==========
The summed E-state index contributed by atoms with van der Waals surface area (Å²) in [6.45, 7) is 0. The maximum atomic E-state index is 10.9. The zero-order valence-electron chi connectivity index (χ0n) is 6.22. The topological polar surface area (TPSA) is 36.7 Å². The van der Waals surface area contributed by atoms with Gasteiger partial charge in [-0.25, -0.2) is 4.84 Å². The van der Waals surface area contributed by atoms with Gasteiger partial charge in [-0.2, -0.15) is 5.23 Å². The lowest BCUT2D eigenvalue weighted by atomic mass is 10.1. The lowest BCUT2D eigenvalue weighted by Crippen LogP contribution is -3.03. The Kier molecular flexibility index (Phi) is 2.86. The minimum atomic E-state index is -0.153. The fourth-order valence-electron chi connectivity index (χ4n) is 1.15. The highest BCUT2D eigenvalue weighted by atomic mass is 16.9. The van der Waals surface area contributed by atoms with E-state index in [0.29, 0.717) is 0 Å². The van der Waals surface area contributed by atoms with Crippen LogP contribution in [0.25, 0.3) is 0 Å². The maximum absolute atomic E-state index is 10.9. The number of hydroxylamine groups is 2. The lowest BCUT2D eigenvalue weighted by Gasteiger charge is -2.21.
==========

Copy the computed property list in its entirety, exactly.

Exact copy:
The summed E-state index contributed by atoms with van der Waals surface area (Å²) in [6.45, 7) is 0. The maximum atomic E-state index is 10.9. The zero-order valence-electron chi connectivity index (χ0n) is 6.22. The topological polar surface area (TPSA) is 36.7 Å². The van der Waals surface area contributed by atoms with Gasteiger partial charge in [-0.25, -0.2) is 4.84 Å². The van der Waals surface area contributed by atoms with Gasteiger partial charge in [-0.2, -0.15) is 5.23 Å². The lowest BCUT2D eigenvalue weighted by atomic mass is 10.1. The lowest BCUT2D eigenvalue weighted by Crippen LogP contribution is -3.03. The Kier molecular flexibility index (Phi) is 2.86. The minimum atomic E-state index is -0.153. The fourth-order valence-electron chi connectivity index (χ4n) is 1.15. The highest BCUT2D eigenvalue weighted by atomic mass is 16.9. The van der Waals surface area contributed by atoms with E-state index in [0.29, 0.717) is 0 Å². The van der Waals surface area contributed by atoms with Crippen LogP contribution in [0.25, 0.3) is 0 Å². The maximum absolute atomic E-state index is 10.9. The number of hydroxylamine groups is 2. The lowest BCUT2D eigenvalue weighted by Gasteiger charge is -2.21.